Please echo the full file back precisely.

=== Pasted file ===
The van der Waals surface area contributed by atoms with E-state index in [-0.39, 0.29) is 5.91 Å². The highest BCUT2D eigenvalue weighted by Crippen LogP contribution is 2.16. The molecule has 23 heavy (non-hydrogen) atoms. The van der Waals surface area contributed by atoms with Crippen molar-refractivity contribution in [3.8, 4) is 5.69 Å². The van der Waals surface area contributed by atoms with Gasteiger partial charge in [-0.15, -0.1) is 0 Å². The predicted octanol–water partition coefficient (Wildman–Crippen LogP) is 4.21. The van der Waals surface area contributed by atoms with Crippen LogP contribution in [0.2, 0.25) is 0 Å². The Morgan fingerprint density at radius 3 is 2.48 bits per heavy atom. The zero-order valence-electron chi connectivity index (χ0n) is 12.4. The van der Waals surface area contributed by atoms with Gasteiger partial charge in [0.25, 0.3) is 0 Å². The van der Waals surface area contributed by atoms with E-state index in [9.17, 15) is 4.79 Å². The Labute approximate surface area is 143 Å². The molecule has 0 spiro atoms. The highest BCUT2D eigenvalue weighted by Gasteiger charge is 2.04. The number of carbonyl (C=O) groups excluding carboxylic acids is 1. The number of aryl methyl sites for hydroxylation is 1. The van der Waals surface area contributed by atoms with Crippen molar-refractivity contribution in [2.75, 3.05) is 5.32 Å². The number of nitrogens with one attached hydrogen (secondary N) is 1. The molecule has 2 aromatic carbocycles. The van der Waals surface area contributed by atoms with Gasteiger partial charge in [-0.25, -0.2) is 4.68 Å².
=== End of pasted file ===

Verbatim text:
The van der Waals surface area contributed by atoms with E-state index in [-0.39, 0.29) is 5.91 Å². The highest BCUT2D eigenvalue weighted by Crippen LogP contribution is 2.16. The molecule has 23 heavy (non-hydrogen) atoms. The van der Waals surface area contributed by atoms with Crippen molar-refractivity contribution in [3.8, 4) is 5.69 Å². The van der Waals surface area contributed by atoms with Gasteiger partial charge in [-0.15, -0.1) is 0 Å². The predicted octanol–water partition coefficient (Wildman–Crippen LogP) is 4.21. The van der Waals surface area contributed by atoms with Crippen LogP contribution in [0.2, 0.25) is 0 Å². The Morgan fingerprint density at radius 3 is 2.48 bits per heavy atom. The zero-order valence-electron chi connectivity index (χ0n) is 12.4. The van der Waals surface area contributed by atoms with Gasteiger partial charge in [0.25, 0.3) is 0 Å². The van der Waals surface area contributed by atoms with E-state index in [9.17, 15) is 4.79 Å². The Labute approximate surface area is 143 Å². The molecule has 0 spiro atoms. The highest BCUT2D eigenvalue weighted by Gasteiger charge is 2.04. The number of carbonyl (C=O) groups excluding carboxylic acids is 1. The number of aryl methyl sites for hydroxylation is 1. The van der Waals surface area contributed by atoms with Crippen molar-refractivity contribution in [2.75, 3.05) is 5.32 Å². The number of nitrogens with one attached hydrogen (secondary N) is 1. The molecule has 2 aromatic carbocycles. The van der Waals surface area contributed by atoms with Gasteiger partial charge in [-0.25, -0.2) is 4.68 Å².